The Helicopter Cube
As has been seen throughout its life, the Rubik’s Cube has provided a foundation for many puzzle modifications and designs to be developed and produced. These modifications can be anything from simple sticker modifications to complex shape modification. There have been many variants of the original 3x3 puzzle which have been extended to 4x4 and beyond. This puzzle, however, is fairly unique as, although cube-shaped, it is an entirely different concept altogether.
The Helicopter Cube concept was invented by Adam G. Cowan in 2005. The building of the cube didn’t take place until 2006, when Cowan was able to use 3D printing to create his puzzle. It is highly regarded as one of the most difficult puzzles available, as it isn’t just a simple shape modification or increased-difficulty version of a currently existing puzzle. It uses a totally different algorithm set, so solving the puzzle without looking online for hints is a challenge for even the most experienced puzzlers.
The puzzle on first glance looks like it can be turned similarly to a 2x2, with 8 seemingly separate squares making up the puzzle in the same way. However, this is not the case. Moves on the Helicopter Cube can only be tuned around the 12 edges. The cube consists of 8 corners and 24 triangular shaped centre pieces, with 4 centre pieces on each face (similar to a standard 4x4 cube). Without jumbling (see below), the Helicopter Cube can only be scrambled and solved using 180° twist moves (also known as half turns). Each move will flip the “edge” piece, which flips two corners and two pairs of centres.
The Helicopter Cube turns along the edges so it has 12 rotation points,
twice as many as a normal face turning cube like the Rubik's Cube.
Solution of the Helicopter Cube
The cube uses a completely different notation to normal puzzles, slightly resembling that of a Skewb or Megaminx. The solution strategy to this puzzle is similar to that of other puzzles, but using completely different algorithms and moves. In this article, a walkthrough of how the puzzle is solved will be detailed, but no algorithms will be provided. This is done in case you’d like to have a go at solving it without cheating, but you’re not really sure how to go about it. This guide will explain how to solve the cube in its non-jumbled state (see below).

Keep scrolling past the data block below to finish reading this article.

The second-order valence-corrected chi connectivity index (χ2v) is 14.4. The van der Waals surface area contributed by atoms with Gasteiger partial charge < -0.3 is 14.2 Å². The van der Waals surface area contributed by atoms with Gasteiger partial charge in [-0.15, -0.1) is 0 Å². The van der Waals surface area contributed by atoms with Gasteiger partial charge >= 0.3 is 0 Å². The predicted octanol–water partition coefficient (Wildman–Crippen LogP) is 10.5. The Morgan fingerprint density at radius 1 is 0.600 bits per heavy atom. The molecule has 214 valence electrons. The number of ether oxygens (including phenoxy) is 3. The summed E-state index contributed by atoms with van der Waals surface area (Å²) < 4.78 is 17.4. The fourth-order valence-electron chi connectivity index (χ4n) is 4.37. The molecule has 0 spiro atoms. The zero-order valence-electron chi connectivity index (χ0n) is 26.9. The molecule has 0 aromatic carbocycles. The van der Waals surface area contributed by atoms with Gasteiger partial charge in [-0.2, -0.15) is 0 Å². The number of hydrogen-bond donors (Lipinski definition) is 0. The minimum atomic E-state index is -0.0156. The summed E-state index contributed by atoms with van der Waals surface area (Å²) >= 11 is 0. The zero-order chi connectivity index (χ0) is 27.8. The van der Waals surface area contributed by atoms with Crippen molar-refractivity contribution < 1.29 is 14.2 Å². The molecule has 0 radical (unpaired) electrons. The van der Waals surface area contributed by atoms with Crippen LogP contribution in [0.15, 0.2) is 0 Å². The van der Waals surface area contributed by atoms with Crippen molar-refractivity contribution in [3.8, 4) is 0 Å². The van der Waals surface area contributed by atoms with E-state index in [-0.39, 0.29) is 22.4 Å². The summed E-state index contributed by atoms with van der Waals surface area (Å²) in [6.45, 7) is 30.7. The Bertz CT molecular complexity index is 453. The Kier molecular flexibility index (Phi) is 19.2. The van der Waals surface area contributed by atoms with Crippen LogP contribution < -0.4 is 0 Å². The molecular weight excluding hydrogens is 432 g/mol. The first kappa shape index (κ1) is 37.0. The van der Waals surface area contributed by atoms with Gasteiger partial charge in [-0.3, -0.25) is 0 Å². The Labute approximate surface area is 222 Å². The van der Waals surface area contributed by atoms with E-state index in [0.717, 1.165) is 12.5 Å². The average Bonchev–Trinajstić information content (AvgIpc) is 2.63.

The cube is solved by first building one entire centre. This is done pretty much intuitively – If you’re able to solve other twisty puzzles and have a basic knowledge of how moves you make can affect the cube you’re solving, then you should be okay. Think of it like a 3x3 cross – It’s the first stage of the puzzle and forms the building blocks for completing the first layer.
Secondly, you can solve the four corners for the centre you’ve just built. This is also fairly intuitive, similar to the first four corners on a standard 3x3 cube. However, after inserting the corners on a 3x3, you would be done with the first layer. With the Helicopter Cube, there are two centres between each pair of corners on every side, so you still need to solve those centres before the cube is half completed. This can be done in a similar way to the middle layer edges using the beginner’s 3x3 method. By moving each centre piece below the corners using bottom-layer moves only, you can perform one of two algorithms depending on both the position of the centre piece and its intended destination.
The next step is to solve the remaining centres. This is also a very intuitive stage – Just match up two centres then swing them down into their correct place. This solves one side’s centres. Keep doing this until you’ve solved all four of the outer side’s centres. Once done, the top centres will be automatically solved.
Once you’ve solved the centres correctly, the “fun” begins. This is where algorithms are really helpful, so if you’ve reached this point and can’t finish the cube without looking online then I forgive you. The 4 corners need to be permuted before they are oriented, just like a 3x3. First, you need to check how many corners are “solved”. Solved in this case means in their correct position, regardless of rotation (i.e the yellow orange blue corner is between yellow, orange and blue centres). There are 4 possible outcomes for this:
- The four corners are all correctly permuted (in which case you can skip this step),
- One of the four corners is correctly permuted,
- Three of the four corners are correctly permuted,
- Two of the four corners are correctly permuted (this means you have parity).
The Curvy Copter, as is explained in the article explaining jumbling, has visible, stickered edge pieces between each pair of corners. Technically, the Helicopter cube also has edges, but you can’t see them. If you have two corners correctly permuted, this means that one of the “edge” pieces on the puzzle is flipped. This requires an extra algorithm to flip the edge. There are two variants of this algorithm, one which requires a slight knowledge of jumbling, and another which is longer but uses only normal moves.
Once the corners have been permuted, they can be oriented, solving the puzzle. To orient the pieces, there are methods with varying numbers of algorithms. The more algorithms you learn, the more efficient your solving will be. However, only one algorithm is needed to be able to solve the cube (although you may need to repeat it up to 18 times).
The Helicopter Cube can also be “jumbled”. This means that the cube can shapeshift by making moves whilst a layer is misaligned, separating the previously solid “edge”. A further explanation of jumbling will be covered in the Curvy Copter article.